Month: November 2019

FERC Approves First Compliance Filings on Landmark Storage Rule

FERC Approves First Compliance Filings on Landmark Storage Rule

The Federal Energy Regulatory Commission (FERC) approved two orders to implement Order No. 841, which is a “landmark storage rulemaking aimed at breaking down market barriers to electricity storage.” Order No. 841 was enacted in February 2018, and it “addresses the participation of electric storage resources in the capacity, energy, and ancillary service markets operated by organized wholesale power markets to more effectively integrate electric storage resources, enhance competition and help ensure that those markets produce just and reasonable rates.”

It “requires each organized power market to revise its tariff to establish a participation model consisting of market rules that recognize the physical and operational characteristics of electric storage resources and facilitate their participation in those markets.”

FERC Chairman Neil Chatterjee said “Electricity storage must be able to participate on an even playing field in the wholesale power markets that we regulate. Breaking down these market barriers encourages the innovation and technological advancements that are essential to the future of our grid.”

The orders they ruled in October 2019 address “compliance filings of Southwest Power Pool (SPP) and PJM Interconnection (PJM).” The two operators were found to have generally complied with the rule, but there was a need for further action. FERC “initiated proceedings under section 206 of the Federal Power Act to address the specific issue of minimum run-time requirements.”

“FERC found that both SPP’s and PJM’s proposals generally enable electric storage resources to provide all services they are capable of providing; allow electric storage resources to be compensated for those services in the same manner as other resources; and appropriately recognize the unique physical and operational characteristics of electric storage resources.” They were instructed by FERC to submit compliance filings within 60 days.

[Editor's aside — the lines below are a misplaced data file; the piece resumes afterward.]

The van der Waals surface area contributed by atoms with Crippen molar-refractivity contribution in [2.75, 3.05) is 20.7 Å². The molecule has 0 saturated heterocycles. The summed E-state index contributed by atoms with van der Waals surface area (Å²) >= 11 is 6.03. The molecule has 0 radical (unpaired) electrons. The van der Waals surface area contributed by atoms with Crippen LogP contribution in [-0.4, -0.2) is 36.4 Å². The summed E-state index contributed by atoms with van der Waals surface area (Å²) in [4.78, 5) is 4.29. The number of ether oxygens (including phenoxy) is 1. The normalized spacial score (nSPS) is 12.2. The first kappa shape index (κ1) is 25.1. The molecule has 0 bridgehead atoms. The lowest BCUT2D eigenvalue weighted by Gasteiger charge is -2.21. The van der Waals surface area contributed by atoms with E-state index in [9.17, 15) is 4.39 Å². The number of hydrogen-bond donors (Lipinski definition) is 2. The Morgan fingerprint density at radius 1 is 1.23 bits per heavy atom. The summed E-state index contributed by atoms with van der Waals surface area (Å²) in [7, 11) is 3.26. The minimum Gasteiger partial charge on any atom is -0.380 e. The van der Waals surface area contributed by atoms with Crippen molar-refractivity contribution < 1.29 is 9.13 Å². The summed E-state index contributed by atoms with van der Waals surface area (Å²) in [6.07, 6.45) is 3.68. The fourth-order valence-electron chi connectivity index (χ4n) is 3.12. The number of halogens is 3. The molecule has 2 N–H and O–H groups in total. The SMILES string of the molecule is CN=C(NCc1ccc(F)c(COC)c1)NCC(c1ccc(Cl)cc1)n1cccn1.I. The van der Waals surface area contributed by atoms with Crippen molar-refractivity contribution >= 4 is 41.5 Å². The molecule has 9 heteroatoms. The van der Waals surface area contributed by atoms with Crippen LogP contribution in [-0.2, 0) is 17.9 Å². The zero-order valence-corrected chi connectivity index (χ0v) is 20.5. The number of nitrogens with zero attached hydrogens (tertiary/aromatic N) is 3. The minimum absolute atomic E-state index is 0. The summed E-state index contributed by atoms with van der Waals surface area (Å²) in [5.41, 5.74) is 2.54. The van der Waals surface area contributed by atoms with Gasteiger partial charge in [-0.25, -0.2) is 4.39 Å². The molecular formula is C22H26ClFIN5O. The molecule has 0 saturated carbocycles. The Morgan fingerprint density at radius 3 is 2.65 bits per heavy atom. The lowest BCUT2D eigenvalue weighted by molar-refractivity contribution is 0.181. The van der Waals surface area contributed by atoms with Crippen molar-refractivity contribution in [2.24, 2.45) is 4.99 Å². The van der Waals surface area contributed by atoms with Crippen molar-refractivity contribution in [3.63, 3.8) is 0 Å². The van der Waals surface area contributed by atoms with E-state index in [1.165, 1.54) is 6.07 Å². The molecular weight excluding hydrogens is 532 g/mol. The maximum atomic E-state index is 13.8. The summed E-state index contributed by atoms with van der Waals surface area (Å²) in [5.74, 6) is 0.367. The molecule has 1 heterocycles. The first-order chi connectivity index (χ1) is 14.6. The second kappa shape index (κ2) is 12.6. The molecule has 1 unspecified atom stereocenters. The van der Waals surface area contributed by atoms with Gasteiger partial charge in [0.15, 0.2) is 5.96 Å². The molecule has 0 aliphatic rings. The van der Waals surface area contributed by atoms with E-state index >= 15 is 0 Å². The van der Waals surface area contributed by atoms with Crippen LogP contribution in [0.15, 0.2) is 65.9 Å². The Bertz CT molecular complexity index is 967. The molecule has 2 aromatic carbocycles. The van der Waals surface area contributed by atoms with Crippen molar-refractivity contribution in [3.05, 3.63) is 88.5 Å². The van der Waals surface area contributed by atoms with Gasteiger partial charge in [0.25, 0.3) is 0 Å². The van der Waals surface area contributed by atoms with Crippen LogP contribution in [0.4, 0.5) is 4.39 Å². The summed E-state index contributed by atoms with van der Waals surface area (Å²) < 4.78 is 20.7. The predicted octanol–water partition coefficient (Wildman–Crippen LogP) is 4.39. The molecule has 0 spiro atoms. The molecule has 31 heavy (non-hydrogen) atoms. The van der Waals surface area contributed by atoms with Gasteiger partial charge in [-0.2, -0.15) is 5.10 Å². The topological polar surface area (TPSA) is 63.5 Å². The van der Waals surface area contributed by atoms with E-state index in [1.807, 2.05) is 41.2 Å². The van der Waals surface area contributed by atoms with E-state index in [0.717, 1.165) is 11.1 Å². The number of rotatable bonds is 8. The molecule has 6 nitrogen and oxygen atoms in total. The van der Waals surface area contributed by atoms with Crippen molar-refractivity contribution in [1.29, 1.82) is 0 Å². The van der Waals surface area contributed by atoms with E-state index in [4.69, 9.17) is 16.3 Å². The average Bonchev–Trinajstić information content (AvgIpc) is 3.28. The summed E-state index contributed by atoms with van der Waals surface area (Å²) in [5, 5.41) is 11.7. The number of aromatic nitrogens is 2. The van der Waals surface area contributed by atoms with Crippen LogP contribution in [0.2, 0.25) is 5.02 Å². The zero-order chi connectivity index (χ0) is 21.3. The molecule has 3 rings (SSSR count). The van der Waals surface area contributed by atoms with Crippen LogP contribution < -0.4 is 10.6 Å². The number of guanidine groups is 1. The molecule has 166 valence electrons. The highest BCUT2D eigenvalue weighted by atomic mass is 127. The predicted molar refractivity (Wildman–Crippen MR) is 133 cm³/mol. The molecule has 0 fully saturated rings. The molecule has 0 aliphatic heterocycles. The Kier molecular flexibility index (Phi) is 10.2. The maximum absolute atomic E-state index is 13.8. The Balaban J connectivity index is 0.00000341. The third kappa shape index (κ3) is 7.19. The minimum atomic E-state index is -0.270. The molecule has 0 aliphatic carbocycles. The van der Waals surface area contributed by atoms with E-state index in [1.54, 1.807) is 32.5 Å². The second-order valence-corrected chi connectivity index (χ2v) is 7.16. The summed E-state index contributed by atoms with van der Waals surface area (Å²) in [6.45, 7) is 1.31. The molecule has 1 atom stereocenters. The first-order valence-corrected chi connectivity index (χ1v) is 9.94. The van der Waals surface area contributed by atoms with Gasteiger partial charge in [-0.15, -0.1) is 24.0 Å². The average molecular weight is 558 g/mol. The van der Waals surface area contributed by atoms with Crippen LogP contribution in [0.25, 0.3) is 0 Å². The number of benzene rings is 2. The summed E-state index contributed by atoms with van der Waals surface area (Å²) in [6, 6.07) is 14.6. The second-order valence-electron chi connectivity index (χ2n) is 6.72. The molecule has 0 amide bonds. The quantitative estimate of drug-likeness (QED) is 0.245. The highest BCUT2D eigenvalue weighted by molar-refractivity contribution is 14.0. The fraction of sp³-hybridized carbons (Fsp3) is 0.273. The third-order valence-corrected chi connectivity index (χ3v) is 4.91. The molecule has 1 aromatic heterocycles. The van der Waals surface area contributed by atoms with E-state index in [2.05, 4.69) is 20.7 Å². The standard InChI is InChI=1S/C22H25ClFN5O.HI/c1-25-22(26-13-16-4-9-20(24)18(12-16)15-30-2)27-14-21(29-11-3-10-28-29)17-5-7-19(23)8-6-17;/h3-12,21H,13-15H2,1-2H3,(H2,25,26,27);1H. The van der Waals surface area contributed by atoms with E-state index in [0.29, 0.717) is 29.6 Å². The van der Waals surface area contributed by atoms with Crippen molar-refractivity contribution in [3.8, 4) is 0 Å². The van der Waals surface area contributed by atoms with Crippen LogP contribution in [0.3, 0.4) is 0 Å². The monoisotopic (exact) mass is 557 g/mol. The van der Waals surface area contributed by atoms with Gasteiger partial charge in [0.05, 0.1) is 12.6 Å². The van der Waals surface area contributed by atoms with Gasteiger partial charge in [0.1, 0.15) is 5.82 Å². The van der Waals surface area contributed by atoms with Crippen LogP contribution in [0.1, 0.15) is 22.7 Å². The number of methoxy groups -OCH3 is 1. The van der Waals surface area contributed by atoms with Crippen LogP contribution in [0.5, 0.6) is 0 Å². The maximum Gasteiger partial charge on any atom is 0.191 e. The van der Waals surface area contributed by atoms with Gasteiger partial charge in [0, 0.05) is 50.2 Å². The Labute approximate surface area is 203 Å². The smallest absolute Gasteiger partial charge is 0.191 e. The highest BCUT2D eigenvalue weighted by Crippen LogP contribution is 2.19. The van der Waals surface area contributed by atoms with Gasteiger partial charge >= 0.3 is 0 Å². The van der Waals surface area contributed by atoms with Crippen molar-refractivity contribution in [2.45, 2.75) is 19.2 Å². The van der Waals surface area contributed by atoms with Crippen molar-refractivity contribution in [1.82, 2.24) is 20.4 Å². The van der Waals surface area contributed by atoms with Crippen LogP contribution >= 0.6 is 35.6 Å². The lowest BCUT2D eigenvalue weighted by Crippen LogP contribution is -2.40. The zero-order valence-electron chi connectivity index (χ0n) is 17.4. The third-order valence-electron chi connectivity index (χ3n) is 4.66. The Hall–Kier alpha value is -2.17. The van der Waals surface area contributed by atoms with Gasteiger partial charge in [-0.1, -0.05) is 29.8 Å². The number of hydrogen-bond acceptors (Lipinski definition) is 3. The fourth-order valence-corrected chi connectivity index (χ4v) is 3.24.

The tariffs for both of the operators do “generally satisfy Order No. 841’s directive allowing electric storage resources to de-rate their capacity to meet minimum run-time requirements, FERC also found that neither market includes in its tariff minimum run-time requirements for resource adequacy and capacity.” Since these can impact rates and the terms and conditions of service, FERC “instituted 206 proceedings, and directed SPP and PJM to submit tariff provisions reflecting their rules and practices regarding resource adequacy minimum run-time requirements and capacity minimum run-time requirements, respectively, for all resource types.”

PJM and SPP have to submit the tariff provisions within 45 days of the 206 notice’s publication in the Federal Register.

Related documents in this ruling:

Order E-1

Order E-2

Presentation

Statement from Commissioner Bernard L. McNamee on E-1

Statement from Commissioner Bernard L. McNamee on E-2

FERC Issues Guidance for Hydro Development

FERC Issues Guidance for Hydro Development

The Federal Energy Regulatory Commission (FERC) issued guidance for developing “closed-loop pumped storage projects at abandoned mine sites and a list of existing non-powered federal dams” that FERC along with other agencies has agreed “have the greatest potential for non-federal hydropower development.” These both “fulfill FERC’s requirements under Sections 3003 and 3004 of the America’s Water Infrastructure Act of 2018 (AWIA).”